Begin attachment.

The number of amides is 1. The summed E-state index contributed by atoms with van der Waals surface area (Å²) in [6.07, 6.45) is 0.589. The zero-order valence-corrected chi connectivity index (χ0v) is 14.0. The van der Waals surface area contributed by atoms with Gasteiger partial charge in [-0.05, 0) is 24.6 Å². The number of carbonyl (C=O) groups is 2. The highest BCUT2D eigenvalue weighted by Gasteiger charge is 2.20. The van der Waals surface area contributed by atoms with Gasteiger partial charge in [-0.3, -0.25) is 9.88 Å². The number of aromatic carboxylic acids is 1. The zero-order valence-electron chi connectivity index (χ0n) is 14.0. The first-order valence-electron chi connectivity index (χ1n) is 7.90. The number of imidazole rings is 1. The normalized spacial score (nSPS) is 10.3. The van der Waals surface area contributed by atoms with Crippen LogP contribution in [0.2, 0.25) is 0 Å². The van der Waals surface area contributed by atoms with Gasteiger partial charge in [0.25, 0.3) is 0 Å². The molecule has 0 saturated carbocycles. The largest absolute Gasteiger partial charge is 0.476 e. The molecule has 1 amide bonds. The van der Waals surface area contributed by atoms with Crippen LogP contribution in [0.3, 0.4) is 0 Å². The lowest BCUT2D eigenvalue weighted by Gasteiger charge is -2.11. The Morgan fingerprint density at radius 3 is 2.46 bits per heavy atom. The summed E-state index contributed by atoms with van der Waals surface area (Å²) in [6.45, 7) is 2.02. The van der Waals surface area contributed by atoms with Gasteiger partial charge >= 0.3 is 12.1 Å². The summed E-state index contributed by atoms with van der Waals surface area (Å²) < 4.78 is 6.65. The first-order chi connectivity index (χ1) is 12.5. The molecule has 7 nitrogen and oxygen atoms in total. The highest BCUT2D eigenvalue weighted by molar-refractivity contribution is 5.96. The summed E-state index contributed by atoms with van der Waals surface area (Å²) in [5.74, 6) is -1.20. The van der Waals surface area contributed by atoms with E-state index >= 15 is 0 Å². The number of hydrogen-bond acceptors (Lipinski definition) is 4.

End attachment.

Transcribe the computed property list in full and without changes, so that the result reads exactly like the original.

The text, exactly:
The number of amides is 1. The summed E-state index contributed by atoms with van der Waals surface area (Å²) in [6.07, 6.45) is 0.589. The zero-order valence-corrected chi connectivity index (χ0v) is 14.0. The van der Waals surface area contributed by atoms with Gasteiger partial charge in [-0.05, 0) is 24.6 Å². The number of carbonyl (C=O) groups is 2. The highest BCUT2D eigenvalue weighted by Gasteiger charge is 2.20. The van der Waals surface area contributed by atoms with Gasteiger partial charge in [-0.3, -0.25) is 9.88 Å². The number of aromatic carboxylic acids is 1. The zero-order valence-electron chi connectivity index (χ0n) is 14.0. The first-order valence-electron chi connectivity index (χ1n) is 7.90. The number of imidazole rings is 1. The normalized spacial score (nSPS) is 10.3. The van der Waals surface area contributed by atoms with Crippen LogP contribution in [0.2, 0.25) is 0 Å². The van der Waals surface area contributed by atoms with Gasteiger partial charge in [0.25, 0.3) is 0 Å². The molecule has 0 saturated carbocycles. The largest absolute Gasteiger partial charge is 0.476 e. The molecule has 1 amide bonds. The van der Waals surface area contributed by atoms with Crippen LogP contribution in [0.3, 0.4) is 0 Å². The lowest BCUT2D eigenvalue weighted by Gasteiger charge is -2.11. The Morgan fingerprint density at radius 3 is 2.46 bits per heavy atom. The summed E-state index contributed by atoms with van der Waals surface area (Å²) in [6.45, 7) is 2.02. The van der Waals surface area contributed by atoms with Gasteiger partial charge >= 0.3 is 12.1 Å². The summed E-state index contributed by atoms with van der Waals surface area (Å²) < 4.78 is 6.65. The first-order chi connectivity index (χ1) is 12.5. The molecule has 7 nitrogen and oxygen atoms in total. The highest BCUT2D eigenvalue weighted by molar-refractivity contribution is 5.96. The summed E-state index contributed by atoms with van der Waals surface area (Å²) in [5.74, 6) is -1.20. The van der Waals surface area contributed by atoms with E-state index >= 15 is 0 Å². The number of hydrogen-bond acceptors (Lipinski definition) is 4.